If you know me, you’ll interpret this entry’s title to mean I’m saying adios to my son. This is not what I’m inferring. At least not in this entry. I will be saying adios to my son James in a short while, as he’ll be heading back to the University of Louisville for his second year. Go Cards and all that.
Today I’m writing about my boxing class instructor, whose name is also James. He announced recently to our class this is his last week of teaching. Curious as to why he must exit, I asked him after class on Monday. The change is due to his job. He’s not thrilled. I’m not thrilled. It’s doubtful any of the regulars in the class are thrilled either.
James doesn’t realize it, but he’s gotten me through a difficult time in my life. I’ve taken a good bit of aggression out on the punching bag he provides on Saturday mornings. James is funny, helpful, encouraging, and seems to be knowledgeable in teaching people how to box. Mind you, this class is not a kick boxing class. This is a [put on gloves and hit people] class. And without James, it’s just not going to be the same. One of his young boxing proteges might take over, which will be great, but not the same.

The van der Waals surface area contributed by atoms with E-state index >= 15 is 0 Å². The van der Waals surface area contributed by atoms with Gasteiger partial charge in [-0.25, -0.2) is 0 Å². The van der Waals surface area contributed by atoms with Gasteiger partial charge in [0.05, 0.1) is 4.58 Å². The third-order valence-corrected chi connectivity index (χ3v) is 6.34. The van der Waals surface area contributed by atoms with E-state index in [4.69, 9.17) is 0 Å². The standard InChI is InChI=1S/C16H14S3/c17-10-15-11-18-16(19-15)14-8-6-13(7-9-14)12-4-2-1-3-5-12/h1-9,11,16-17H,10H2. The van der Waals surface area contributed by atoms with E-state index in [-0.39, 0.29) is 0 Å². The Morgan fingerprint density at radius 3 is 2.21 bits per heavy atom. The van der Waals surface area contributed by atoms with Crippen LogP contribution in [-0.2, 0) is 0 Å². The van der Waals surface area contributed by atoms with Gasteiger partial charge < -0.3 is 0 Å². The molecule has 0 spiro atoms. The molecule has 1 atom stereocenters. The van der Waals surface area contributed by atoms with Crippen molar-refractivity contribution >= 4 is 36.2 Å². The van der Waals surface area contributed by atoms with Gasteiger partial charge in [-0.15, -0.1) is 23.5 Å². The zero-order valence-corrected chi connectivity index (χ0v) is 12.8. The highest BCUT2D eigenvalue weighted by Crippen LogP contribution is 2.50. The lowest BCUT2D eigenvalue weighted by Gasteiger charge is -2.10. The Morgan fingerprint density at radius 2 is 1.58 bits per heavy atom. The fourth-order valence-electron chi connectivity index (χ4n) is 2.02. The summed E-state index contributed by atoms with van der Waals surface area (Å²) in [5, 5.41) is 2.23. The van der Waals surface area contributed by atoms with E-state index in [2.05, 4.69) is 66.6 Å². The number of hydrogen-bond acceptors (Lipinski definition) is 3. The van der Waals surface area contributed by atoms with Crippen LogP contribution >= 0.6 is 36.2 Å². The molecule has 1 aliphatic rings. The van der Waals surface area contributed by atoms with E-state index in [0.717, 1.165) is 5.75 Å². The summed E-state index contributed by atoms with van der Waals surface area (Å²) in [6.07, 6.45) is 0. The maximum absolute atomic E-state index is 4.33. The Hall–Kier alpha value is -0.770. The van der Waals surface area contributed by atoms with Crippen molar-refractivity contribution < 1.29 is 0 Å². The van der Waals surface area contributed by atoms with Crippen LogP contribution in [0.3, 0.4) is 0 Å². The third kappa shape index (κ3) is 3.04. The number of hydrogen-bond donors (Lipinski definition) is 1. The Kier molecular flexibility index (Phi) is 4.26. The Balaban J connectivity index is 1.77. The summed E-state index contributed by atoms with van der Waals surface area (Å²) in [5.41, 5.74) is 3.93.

I’m glad my daughter Allie and I have been a part of his class. It’s been time we’ve treasured. Mainly because we enjoy the class, the workout, the determined women of all ages who work really hard. She and I like our routine. Especially as we face a school year ahead of uncertainty. While we look forward joyfully, the year will bring many unknowns. Three hours a week in a room with strong women [and a few strong males] helped us along.
Change brings adjustment. The good news is I am prepared if I need to hit someone in the grocery store. I was not when I began attending the class in the winter. [thanks James] The bad news is I will miss James. Yes, I know, it’s not like we are close. Yet again, James helped me plug along through a dark period. Spent aggression. Lots of sweat. Etc.
I’m finding there are people and situations that get us from one place to another. Figuratively. Sometimes a job. Sometimes a volunteer opportunity. Sometimes a person. And often the person doesn’t even realize the role he or she is playing.